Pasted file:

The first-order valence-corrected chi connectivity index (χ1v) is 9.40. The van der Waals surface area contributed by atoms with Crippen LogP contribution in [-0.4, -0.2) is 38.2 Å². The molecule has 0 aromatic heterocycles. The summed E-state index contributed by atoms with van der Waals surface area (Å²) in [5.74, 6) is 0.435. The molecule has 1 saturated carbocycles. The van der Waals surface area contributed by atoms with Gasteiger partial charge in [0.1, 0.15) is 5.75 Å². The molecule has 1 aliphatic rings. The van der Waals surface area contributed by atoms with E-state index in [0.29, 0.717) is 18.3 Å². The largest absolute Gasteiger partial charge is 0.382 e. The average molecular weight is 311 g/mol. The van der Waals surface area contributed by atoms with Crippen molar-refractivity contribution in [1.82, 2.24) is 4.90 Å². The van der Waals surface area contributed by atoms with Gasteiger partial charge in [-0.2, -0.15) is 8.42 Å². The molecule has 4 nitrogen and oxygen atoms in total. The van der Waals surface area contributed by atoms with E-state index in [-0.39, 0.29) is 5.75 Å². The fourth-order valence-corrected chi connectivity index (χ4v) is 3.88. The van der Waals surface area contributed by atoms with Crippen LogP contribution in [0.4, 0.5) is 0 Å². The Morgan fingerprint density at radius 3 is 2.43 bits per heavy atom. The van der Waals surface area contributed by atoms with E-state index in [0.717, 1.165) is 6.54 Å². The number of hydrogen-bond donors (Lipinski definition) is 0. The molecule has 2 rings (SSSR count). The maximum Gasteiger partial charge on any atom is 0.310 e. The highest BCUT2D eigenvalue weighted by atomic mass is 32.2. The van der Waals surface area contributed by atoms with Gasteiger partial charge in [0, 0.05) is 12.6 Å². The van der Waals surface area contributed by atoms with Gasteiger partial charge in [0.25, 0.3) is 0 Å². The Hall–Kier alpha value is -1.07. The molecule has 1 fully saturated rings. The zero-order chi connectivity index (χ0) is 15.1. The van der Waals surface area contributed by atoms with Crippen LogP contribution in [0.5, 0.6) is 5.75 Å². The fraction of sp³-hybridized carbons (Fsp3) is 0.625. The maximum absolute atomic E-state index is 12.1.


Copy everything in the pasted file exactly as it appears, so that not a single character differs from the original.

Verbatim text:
The first-order valence-corrected chi connectivity index (χ1v) is 9.40. The van der Waals surface area contributed by atoms with Crippen LogP contribution in [-0.4, -0.2) is 38.2 Å². The molecule has 0 aromatic heterocycles. The summed E-state index contributed by atoms with van der Waals surface area (Å²) in [5.74, 6) is 0.435. The molecule has 1 saturated carbocycles. The van der Waals surface area contributed by atoms with Gasteiger partial charge in [0.1, 0.15) is 5.75 Å². The molecule has 1 aliphatic rings. The van der Waals surface area contributed by atoms with E-state index in [0.29, 0.717) is 18.3 Å². The largest absolute Gasteiger partial charge is 0.382 e. The average molecular weight is 311 g/mol. The van der Waals surface area contributed by atoms with Crippen molar-refractivity contribution in [1.82, 2.24) is 4.90 Å². The van der Waals surface area contributed by atoms with Gasteiger partial charge in [-0.2, -0.15) is 8.42 Å². The molecule has 4 nitrogen and oxygen atoms in total. The van der Waals surface area contributed by atoms with E-state index in [-0.39, 0.29) is 5.75 Å². The fourth-order valence-corrected chi connectivity index (χ4v) is 3.88. The van der Waals surface area contributed by atoms with Crippen LogP contribution in [0.4, 0.5) is 0 Å². The Morgan fingerprint density at radius 3 is 2.43 bits per heavy atom. The van der Waals surface area contributed by atoms with E-state index in [0.717, 1.165) is 6.54 Å². The number of hydrogen-bond donors (Lipinski definition) is 0. The molecule has 2 rings (SSSR count). The maximum Gasteiger partial charge on any atom is 0.310 e. The highest BCUT2D eigenvalue weighted by atomic mass is 32.2. The van der Waals surface area contributed by atoms with Gasteiger partial charge in [0, 0.05) is 12.6 Å². The van der Waals surface area contributed by atoms with Gasteiger partial charge in [0.25, 0.3) is 0 Å². The Hall–Kier alpha value is -1.07. The molecule has 1 fully saturated rings. The zero-order chi connectivity index (χ0) is 15.1. The van der Waals surface area contributed by atoms with Crippen LogP contribution in [0.5, 0.6) is 5.75 Å². The fraction of sp³-hybridized carbons (Fsp3) is 0.625. The maximum absolute atomic E-state index is 12.1.